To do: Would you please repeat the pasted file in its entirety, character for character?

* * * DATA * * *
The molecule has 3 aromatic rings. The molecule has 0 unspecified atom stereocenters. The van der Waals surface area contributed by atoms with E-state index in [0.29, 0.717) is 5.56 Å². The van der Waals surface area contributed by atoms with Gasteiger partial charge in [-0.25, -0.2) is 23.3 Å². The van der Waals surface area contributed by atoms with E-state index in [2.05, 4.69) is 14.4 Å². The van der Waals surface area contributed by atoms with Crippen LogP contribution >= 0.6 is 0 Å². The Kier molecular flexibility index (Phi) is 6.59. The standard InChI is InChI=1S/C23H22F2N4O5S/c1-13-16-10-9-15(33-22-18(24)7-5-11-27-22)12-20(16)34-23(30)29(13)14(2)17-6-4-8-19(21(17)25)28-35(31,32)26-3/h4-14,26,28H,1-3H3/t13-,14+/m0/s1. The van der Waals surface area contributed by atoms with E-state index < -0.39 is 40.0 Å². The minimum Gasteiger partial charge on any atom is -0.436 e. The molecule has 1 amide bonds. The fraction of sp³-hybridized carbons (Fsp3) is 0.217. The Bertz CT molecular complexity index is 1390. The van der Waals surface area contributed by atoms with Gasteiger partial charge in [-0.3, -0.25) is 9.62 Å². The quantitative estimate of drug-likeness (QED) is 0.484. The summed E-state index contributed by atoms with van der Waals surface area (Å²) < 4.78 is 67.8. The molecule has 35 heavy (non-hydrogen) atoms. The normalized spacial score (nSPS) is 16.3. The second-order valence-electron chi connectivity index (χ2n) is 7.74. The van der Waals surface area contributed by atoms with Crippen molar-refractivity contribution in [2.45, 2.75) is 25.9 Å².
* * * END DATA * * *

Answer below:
The molecule has 3 aromatic rings. The molecule has 0 unspecified atom stereocenters. The van der Waals surface area contributed by atoms with E-state index in [0.29, 0.717) is 5.56 Å². The van der Waals surface area contributed by atoms with Gasteiger partial charge in [-0.25, -0.2) is 23.3 Å². The van der Waals surface area contributed by atoms with E-state index in [2.05, 4.69) is 14.4 Å². The van der Waals surface area contributed by atoms with Crippen LogP contribution >= 0.6 is 0 Å². The Kier molecular flexibility index (Phi) is 6.59. The standard InChI is InChI=1S/C23H22F2N4O5S/c1-13-16-10-9-15(33-22-18(24)7-5-11-27-22)12-20(16)34-23(30)29(13)14(2)17-6-4-8-19(21(17)25)28-35(31,32)26-3/h4-14,26,28H,1-3H3/t13-,14+/m0/s1. The van der Waals surface area contributed by atoms with E-state index < -0.39 is 40.0 Å². The minimum Gasteiger partial charge on any atom is -0.436 e. The molecule has 1 amide bonds. The fraction of sp³-hybridized carbons (Fsp3) is 0.217. The Bertz CT molecular complexity index is 1390. The van der Waals surface area contributed by atoms with Gasteiger partial charge in [-0.3, -0.25) is 9.62 Å². The quantitative estimate of drug-likeness (QED) is 0.484. The summed E-state index contributed by atoms with van der Waals surface area (Å²) < 4.78 is 67.8. The molecule has 35 heavy (non-hydrogen) atoms. The normalized spacial score (nSPS) is 16.3. The second-order valence-electron chi connectivity index (χ2n) is 7.74. The van der Waals surface area contributed by atoms with Crippen molar-refractivity contribution in [2.45, 2.75) is 25.9 Å².